Financial watchdog names and shames frauds
These scammers and liars are not registered to conduct any financial services
The Financial Sector Conduct Authority (FSCA) has urged the public to stay away from companies that are not authorised to conduct financial services or provide advice, and has named and shamed companies flouting the law.
Some companies make ridiculous and unrealistic promises of investment returns while others appear to be outright, old-fashioned frauds.
Ivory Option, operating out of the UK and with a residential address in Sofia, Bulgaria, is offering a share-trading platform but when it receives your money you get a dummy platform instead.
Gladstone Finance operates out of SA, and is represented by Theresa and Caroline Steyn. They claim to represent the FSB — the former name of the FSCA) and work alongside an organisation called Old National Bank, with a Herbert Eley. They offer loans, take an “enclosure” fee, then make off with your money.
Feel Good Holdings has been giving consumers every reason to feel bad, offering returns on investments of 100%, while not even being registered as a financial services provider (FSP) and therefore operating in contravention of the Financial Advisory and Intermediary Services (Fais) Act.
“Ivory Option is based in the UK and it is not authorised to render financial services in SA. The FSCA inquired with the office of the Financial Conduct Authority (FCA) in the UK and they confirmed that Ivory Option is not authorised and they have a warning notice posted about the firm that they are running a scam,” the FSCA said in a statement released on June 14.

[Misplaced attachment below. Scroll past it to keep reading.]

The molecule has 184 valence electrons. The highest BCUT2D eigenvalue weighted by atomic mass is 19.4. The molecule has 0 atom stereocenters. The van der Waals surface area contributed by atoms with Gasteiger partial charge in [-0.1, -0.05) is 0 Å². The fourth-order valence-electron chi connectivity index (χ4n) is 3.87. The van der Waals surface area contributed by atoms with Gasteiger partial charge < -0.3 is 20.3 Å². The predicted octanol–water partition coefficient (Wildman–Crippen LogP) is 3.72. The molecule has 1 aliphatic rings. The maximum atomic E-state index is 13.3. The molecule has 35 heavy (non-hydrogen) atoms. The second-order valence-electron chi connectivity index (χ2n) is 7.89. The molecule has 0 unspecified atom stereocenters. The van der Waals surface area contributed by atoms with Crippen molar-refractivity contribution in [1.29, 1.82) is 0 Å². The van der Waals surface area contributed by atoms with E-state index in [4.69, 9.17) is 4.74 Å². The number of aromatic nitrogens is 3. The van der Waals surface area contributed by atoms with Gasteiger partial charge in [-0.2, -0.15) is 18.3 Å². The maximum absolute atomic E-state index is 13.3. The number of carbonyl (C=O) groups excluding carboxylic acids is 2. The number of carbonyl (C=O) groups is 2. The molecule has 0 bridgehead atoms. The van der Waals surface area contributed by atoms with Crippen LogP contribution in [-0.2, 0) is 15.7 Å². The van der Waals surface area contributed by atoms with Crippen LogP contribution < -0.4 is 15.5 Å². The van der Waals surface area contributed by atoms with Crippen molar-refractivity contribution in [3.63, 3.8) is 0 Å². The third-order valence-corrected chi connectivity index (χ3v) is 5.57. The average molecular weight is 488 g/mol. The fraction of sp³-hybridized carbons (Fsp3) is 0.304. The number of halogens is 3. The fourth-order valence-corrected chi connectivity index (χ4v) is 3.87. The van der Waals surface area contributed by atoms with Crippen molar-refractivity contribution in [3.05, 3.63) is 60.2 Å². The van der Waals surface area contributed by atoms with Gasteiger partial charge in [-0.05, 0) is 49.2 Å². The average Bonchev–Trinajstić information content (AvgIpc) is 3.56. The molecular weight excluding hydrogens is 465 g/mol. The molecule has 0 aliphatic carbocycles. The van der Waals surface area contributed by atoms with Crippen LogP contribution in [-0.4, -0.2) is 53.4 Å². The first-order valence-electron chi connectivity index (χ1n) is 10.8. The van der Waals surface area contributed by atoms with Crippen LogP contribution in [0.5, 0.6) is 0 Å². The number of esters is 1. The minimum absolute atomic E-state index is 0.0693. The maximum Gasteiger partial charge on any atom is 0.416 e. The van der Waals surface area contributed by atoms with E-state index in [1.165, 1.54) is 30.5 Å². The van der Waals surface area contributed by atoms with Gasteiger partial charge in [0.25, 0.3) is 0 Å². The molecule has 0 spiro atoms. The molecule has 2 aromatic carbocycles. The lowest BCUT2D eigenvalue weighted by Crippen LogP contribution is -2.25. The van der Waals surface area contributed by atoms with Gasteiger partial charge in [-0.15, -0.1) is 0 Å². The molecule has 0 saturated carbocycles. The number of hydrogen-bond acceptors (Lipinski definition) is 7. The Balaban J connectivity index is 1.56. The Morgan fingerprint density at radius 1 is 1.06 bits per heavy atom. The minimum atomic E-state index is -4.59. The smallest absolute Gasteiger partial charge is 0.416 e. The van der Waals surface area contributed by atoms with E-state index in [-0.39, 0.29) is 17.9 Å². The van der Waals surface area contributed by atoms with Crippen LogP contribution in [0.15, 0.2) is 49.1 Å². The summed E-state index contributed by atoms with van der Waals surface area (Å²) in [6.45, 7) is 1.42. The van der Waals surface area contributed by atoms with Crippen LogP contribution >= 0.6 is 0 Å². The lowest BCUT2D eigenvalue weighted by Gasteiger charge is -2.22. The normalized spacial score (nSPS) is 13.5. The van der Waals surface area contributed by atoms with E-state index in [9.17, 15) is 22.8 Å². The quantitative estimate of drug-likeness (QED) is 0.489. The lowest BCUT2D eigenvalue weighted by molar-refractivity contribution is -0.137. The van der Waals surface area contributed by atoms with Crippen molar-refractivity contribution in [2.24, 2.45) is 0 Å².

In the UK’s FCA warning the address of Ivory Option is listed, bizarrely, as: 6th Floor, 1000 Sofia Bulgaria, Patryn Ltd, 5 Secretary’s Lane, Gibraltar UK, United Kingdom, Landmark Building, 14 Tsar Osvoboditel Blvd.
Regarding Feel Good, the FSCA said: “It was brought to the attention of the FSCA that Feel Good Holdings is offering investors a 100% return on their investments.
“According to the FSCA’s records, Feel Good Holdings is not an authorised FSP nor a representative of an authorised FSP, and there is no record of an application to become an authorised FSP with the FSCA. Therefore, they are not authorised to render financial services as contemplated in the Fais Act.”
Gladstone, said the FSCA, claims “to represent the ‘Financial Services Board’, is offering loans in exchange of a certain fee percentage they claim is an ‘enclosure fee’. They offer these bogus loans using the e-mail address, email@example.com.”
In all three instances the FSCA has warned the public to stay away. Remember, always conduct a due diligence and check whether a company you are considering doing business with is registered and authorised to conduct financial services or offer advice.
Authorised FSPs are bound by the law to abide by a general code of conduct, and there are certain checks and balances that need to be in place before they are licensed and receive their FSP number.
Always check the FSCA website or call their offices to find out if a company has an FSP number, if they are using a legitimate number, and whether they are legally allowed to conduct financial services.
Finally, if something sounds too good to be true, such as 100% returns, then it generally is. Stick with tried, trusted and reputable firms and advisers and build a sound, long-term investment strategy based on your own personal circumstances and needs.